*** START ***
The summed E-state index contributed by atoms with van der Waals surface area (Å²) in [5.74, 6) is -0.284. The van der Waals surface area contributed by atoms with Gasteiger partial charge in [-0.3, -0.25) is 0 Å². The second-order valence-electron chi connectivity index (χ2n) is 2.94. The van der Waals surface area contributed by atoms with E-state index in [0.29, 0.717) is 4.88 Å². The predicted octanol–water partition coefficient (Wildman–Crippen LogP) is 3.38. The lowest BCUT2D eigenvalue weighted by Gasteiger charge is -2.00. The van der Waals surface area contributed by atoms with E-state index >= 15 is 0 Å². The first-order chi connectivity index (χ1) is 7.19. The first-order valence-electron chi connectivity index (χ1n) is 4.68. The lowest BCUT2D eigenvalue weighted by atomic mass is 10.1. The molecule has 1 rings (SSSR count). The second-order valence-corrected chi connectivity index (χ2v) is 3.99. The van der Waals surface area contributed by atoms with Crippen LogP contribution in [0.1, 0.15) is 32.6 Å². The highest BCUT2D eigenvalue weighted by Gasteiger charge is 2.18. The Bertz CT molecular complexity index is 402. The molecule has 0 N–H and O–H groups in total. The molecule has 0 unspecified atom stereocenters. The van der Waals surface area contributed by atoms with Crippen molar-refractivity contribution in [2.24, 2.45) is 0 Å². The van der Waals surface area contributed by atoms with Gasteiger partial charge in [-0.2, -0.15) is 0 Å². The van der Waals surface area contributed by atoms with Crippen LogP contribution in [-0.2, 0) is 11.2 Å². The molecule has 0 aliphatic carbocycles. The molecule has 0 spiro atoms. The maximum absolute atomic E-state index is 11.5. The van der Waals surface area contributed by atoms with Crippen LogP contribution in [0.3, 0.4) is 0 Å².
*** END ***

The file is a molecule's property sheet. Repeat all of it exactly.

The summed E-state index contributed by atoms with van der Waals surface area (Å²) in [5.74, 6) is -0.284. The van der Waals surface area contributed by atoms with Gasteiger partial charge in [-0.3, -0.25) is 0 Å². The second-order valence-electron chi connectivity index (χ2n) is 2.94. The van der Waals surface area contributed by atoms with E-state index in [0.29, 0.717) is 4.88 Å². The predicted octanol–water partition coefficient (Wildman–Crippen LogP) is 3.38. The lowest BCUT2D eigenvalue weighted by Gasteiger charge is -2.00. The van der Waals surface area contributed by atoms with E-state index >= 15 is 0 Å². The first-order chi connectivity index (χ1) is 7.19. The first-order valence-electron chi connectivity index (χ1n) is 4.68. The lowest BCUT2D eigenvalue weighted by atomic mass is 10.1. The molecule has 1 rings (SSSR count). The second-order valence-corrected chi connectivity index (χ2v) is 3.99. The van der Waals surface area contributed by atoms with Crippen LogP contribution in [0.1, 0.15) is 32.6 Å². The highest BCUT2D eigenvalue weighted by Gasteiger charge is 2.18. The Bertz CT molecular complexity index is 402. The molecule has 0 N–H and O–H groups in total. The molecule has 0 unspecified atom stereocenters. The van der Waals surface area contributed by atoms with Crippen molar-refractivity contribution in [2.24, 2.45) is 0 Å². The van der Waals surface area contributed by atoms with Gasteiger partial charge in [-0.2, -0.15) is 0 Å². The van der Waals surface area contributed by atoms with Crippen LogP contribution in [-0.2, 0) is 11.2 Å². The molecule has 0 aliphatic carbocycles. The molecule has 0 spiro atoms. The maximum absolute atomic E-state index is 11.5. The van der Waals surface area contributed by atoms with Crippen LogP contribution in [0.3, 0.4) is 0 Å².